Paper accepted for the conference „UX in Libraries II“, 2016 in Manchester!!!
“‘What does it mean by speak, friend, and enter?’ asked Merry. ‘That is plain enough’, said Gimli. ‘If you are a friend speak the password, and the doors will open, and you can enter.’”
Library spaces can work as gated communities and labyrinths. They can hinder users in navigating through the information architecture built of rooms, shelves and books. The spaces even work as access deniers: If a user or visitor hasn’t enough library experience, he/she will get lost within the library building. Even PhD students and fellows mention that they avoid going into some libraries because they feel getting lost. But for those who succeed, library spaces often are symbolic spaces. People appropriate spaces, that means they understand and modify the social and material environment by for instance choosing a favourite (work)place, (re-)arranging the furniture, and switching on/off the light. They develop a feeling of belonging and ownership over ‘their spaces’ – so a desk and a chair can become a professional workplace for them. To support this a library has to provide what I like to call “human centred spaces”: spaces that take into account that there are different characters of library users (like personas), different aims of library visits, and different contexts.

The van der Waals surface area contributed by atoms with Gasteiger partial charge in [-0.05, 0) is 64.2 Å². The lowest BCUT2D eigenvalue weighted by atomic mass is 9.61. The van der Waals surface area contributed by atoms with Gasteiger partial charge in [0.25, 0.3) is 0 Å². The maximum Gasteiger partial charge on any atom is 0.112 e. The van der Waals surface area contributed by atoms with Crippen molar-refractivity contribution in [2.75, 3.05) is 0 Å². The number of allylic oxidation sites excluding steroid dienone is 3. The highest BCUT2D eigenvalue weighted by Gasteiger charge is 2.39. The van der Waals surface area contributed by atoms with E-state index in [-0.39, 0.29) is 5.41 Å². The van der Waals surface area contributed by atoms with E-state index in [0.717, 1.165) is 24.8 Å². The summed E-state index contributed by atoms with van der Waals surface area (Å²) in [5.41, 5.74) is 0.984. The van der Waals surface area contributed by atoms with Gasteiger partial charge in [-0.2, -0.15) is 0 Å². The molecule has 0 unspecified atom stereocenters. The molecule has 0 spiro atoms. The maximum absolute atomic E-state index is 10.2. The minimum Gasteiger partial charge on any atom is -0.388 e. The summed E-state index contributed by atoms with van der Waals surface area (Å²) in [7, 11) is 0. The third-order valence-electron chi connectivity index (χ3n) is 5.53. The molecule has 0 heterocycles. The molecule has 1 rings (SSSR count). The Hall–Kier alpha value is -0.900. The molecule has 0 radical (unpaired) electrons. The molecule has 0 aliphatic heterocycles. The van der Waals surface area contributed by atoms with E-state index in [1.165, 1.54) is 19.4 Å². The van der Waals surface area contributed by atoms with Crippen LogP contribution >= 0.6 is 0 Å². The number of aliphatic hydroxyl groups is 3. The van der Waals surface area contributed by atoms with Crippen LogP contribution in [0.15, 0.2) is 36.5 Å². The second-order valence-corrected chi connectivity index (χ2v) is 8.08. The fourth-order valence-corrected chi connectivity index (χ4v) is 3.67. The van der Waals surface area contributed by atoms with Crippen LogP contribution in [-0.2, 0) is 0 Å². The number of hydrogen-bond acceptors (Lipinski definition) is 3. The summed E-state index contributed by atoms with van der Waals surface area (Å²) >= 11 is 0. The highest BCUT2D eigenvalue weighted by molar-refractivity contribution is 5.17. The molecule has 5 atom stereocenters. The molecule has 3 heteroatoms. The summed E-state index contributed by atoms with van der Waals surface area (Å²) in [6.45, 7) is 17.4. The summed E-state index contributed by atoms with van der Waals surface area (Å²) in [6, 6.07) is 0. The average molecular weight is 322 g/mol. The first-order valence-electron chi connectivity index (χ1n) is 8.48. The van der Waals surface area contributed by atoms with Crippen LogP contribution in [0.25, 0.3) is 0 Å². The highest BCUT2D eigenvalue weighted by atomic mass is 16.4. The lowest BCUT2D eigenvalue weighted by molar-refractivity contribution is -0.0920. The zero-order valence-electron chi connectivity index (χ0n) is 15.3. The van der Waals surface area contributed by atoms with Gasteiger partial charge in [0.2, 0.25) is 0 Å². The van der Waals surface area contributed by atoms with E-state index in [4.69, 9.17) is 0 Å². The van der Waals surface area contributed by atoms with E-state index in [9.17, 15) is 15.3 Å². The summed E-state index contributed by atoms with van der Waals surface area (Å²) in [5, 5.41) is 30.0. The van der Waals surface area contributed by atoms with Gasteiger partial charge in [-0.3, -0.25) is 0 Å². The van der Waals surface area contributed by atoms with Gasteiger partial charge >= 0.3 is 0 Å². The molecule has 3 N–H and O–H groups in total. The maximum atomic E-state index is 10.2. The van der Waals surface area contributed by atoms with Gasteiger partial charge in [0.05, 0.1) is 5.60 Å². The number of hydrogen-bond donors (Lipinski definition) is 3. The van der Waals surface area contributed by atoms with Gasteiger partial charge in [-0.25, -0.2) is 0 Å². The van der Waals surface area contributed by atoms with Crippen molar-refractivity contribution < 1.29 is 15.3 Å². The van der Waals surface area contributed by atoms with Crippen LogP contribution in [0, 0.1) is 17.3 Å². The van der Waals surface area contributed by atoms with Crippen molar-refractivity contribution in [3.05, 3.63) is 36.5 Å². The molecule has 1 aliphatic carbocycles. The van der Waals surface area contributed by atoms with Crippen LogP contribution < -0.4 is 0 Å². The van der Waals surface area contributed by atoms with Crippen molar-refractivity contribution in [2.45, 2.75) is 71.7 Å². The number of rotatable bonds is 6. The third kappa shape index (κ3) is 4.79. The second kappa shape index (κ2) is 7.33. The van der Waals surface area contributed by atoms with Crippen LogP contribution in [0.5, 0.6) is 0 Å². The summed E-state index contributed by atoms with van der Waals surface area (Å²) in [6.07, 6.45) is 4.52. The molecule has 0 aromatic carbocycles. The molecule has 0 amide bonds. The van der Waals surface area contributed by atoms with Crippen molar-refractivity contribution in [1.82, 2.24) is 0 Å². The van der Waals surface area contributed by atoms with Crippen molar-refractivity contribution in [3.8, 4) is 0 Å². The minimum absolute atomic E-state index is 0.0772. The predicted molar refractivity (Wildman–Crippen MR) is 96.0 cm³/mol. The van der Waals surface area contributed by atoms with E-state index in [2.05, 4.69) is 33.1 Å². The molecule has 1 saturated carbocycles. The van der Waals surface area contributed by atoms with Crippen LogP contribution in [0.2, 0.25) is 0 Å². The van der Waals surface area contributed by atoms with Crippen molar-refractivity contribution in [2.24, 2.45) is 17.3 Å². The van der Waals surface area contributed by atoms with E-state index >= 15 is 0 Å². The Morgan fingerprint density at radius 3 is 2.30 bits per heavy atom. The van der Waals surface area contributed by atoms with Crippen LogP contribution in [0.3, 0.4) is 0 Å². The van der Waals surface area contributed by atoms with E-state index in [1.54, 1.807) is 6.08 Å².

Using a mix of methods of user experience research and ethnography (which are often very similar) like participant observation, walkthroughs, interviews, and mental maps, I conducted a comparative case study among university libraries in England, Norway, Germany, and Switzerland in a seven years lasting research project. My presentation will illustrate some of the results and trace the used methods along examples from the data material. The aim is to give an insight in possibilities to investigate and improve library spaces.
 Tolkien, John Ronald Reuel, 2007 [Orig.: 1954]: The Fellowship of the Ring. London: HarperCollinsPublishers. P. 367.
 According to Shackel, Brian, 1991: Context, Framework, Definition, Design and Evaluation. Cambridge: University Press. P. 23.